The year was 1621 and after a bitter winter of death and despair, the surviving Pilgrims declared a special three-day Celebration of Thanks. They were grateful to be alive and grateful for the harvest they had gathered.
After watching the first Macy's parade, they got decked out in their cool hats and the shoes with the buckles on top; they invited the Indians over (they brought the corn souffle) and gave thanks to Father God for the great harvest, and for the fact that they were actually still living and breathing to enjoy it. It was a big spread and quite a day.
After lunch, one of the Indians playfully threw one of the pumpkins at one of the Pilgrims, thus starting the annual Thanksgiving football tradition.
Well, some of my history may be a bit off, but it was the first time that the statement, "You know, I always feel like I need a nap after a big turkey dinner" was uttered.
Seriously, there is more to it than that.
Our friend Linus Van Pelt was more historically accurate and said it this way, thus proving, cartoon characters are sometimes smarter than many of today's leaders:
In the year 1621, the Pilgrims held their first Thanksgiving feast. They invited the great Indian chief Massasoit, who brought 90 of his brave Indians and a great abundance of food. Governor William Bradford and Captain Miles Standish were honored guests. Elder William Brewster, who was a minister, said a prayer that went something like this: 'We thank God for our homes and our food and our safety in a new land. We thank God for the opportunity to create a new world for freedom and justice." — Linus Van Pelt, A Charlie Brown Thanksgiving
168 years after that first get-together, George Washington, in further commemoration, strongly encouraged the people of America to specifically observe a special time of thanksgiving to God Almighty.
Then, in 1863, Abraham Lincoln delivered the national Thanksgiving Proclamation. It was now official. Thanksgiving was now capitalized! It was time for all Americans to give thanks to our God!
The president said, "No human counsel hath devised nor hath any mortal hand worked out these great things. They are the gracious gifts of the Most High God, who, while dealing with us in anger for our sins, hath never the less remembered mercy .. .I do therefore invite my fellow citizens in every part of the United States ... to set apart and observe the last Thursday of November as a day of thanksgiving and praise to our beneficent Father who dwelleth in the heavens."
I'm just glad he got to sneak this through before the political climate and the desired anti-God, secular/socialist sentiments of today had gained a foothold in the process. Ol' Abe would have been met with derision and disdain, and would have likely been dismissed as a nut. How arrogant of him to bring his God into our harvest vacation! After all, we wouldn't want to offend the unbelievers and quite possibly bring damage to little Timmy's psyche if his class reads something from that scary Bible?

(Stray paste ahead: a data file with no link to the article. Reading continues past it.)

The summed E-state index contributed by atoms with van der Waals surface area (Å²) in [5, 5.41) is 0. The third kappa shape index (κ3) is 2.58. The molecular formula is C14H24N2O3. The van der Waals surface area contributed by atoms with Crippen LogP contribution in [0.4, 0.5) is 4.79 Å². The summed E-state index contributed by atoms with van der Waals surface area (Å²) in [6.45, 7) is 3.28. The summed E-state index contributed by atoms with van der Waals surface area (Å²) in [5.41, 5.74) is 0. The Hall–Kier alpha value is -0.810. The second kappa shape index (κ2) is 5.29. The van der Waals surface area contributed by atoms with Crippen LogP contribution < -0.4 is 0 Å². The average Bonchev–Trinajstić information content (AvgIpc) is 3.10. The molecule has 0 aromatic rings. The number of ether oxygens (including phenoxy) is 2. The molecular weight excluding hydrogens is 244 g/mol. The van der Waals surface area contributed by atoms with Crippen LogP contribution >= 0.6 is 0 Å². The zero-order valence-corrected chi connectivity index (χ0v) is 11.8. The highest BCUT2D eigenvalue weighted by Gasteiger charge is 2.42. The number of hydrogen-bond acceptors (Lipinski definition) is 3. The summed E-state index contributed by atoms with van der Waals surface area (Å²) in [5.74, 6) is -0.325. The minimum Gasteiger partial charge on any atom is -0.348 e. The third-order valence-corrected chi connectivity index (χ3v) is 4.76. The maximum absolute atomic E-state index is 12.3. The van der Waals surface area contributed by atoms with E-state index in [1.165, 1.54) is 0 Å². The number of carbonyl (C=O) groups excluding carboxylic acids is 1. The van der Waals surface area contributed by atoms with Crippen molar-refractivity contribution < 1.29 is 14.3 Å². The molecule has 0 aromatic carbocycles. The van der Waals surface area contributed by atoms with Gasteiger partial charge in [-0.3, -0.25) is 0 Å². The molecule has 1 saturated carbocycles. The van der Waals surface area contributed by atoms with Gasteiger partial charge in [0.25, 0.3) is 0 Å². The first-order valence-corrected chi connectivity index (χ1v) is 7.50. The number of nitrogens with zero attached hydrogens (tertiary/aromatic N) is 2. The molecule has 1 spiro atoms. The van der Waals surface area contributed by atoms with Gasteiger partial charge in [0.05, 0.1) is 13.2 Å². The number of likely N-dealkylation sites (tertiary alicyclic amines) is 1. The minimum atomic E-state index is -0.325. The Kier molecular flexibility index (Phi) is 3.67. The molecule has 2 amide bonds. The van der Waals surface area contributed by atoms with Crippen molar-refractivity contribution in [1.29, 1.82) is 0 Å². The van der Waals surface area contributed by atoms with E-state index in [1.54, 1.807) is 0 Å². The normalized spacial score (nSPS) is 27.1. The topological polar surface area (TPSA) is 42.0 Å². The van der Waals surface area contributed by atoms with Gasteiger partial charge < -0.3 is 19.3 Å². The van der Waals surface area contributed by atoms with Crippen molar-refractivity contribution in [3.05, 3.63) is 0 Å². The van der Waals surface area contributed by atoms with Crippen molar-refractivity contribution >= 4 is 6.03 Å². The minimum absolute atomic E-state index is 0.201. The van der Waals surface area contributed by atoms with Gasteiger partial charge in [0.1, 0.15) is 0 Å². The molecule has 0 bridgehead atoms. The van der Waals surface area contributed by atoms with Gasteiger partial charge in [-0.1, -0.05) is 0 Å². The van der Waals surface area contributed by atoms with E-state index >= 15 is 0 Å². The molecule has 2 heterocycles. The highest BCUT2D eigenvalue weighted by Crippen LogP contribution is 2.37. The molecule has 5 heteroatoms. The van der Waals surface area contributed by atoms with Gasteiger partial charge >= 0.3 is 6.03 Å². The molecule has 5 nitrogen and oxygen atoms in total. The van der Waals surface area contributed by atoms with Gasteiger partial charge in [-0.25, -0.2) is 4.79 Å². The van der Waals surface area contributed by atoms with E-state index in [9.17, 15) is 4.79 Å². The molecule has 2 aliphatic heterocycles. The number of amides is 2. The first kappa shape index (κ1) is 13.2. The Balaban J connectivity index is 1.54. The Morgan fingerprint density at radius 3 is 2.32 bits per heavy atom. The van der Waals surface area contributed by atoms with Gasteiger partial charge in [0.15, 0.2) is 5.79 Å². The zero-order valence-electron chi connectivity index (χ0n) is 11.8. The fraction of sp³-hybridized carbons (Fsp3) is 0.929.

Yeah, it's now called fall break or harvest week, and our words of wisdom now come from the God-offended PC charade parade, or the latest gender-confused "famous person."
Throughout the psalms, King David had a few Thanksgiving proclamations of his own:
"Oh, give thanks unto the Lord!"
"It is a good thing to give thanks unto the Lord."
"I will talk with the voice of thanksgiving."
"I will praise Him and magnify Him with thanksgiving."
"Enter His gates with thanksgiving."
"I will offer up the sacrifice of thanksgiving."
Yep, King David and President Lincoln had it right.
Thanksgiving is not just a November Thursday Food/Football Day, it is the core character trait of the child of God; real gratitude, from deep in a heart that is continually cognizant of God's loving touch and His benevolence on our land and in our lives. We live that way, we walk that way.
So, after shoveling that last spoonful of sweet potato casserole, just before your easy chair coma, while waiting for the Saints to beat the Falcons, take a moment to listen, to look around, to soak in your many blessings. Then find that special quiet place to say, "Lord, I love You, I thank You. I really thank You! Not just for today, but for every day, I will never cease to give you thanks and praise."
Dear ones, stand your Thanksgiving ground and celebrate with heads high and hugs all around. Our detractors have nothing to stand on but sinking sand. Even if they want to insist on calling it a harvest holiday, just remind them, He is the Lord of the harvest! (It's in Matthew).
During this Thanksgiving time, I pray we all will continue to be moved by the stunningly simplistic sentiments of gratitude penned by a few friends, "Jesus, we just want to thank you/ Thank you for being so good." Yes, He is good. Tell Him you think so.
Thanksgiving. It's who we are. Proceed accordingly!
Michael Green is pastor with his wife, Linda, at The LifeGate (thelifegate.com) in Metairie and Mandeville, Louisiana. He is also a speaker, singer, producer and writer. Find him on Twitter (@MichaelGreen77).
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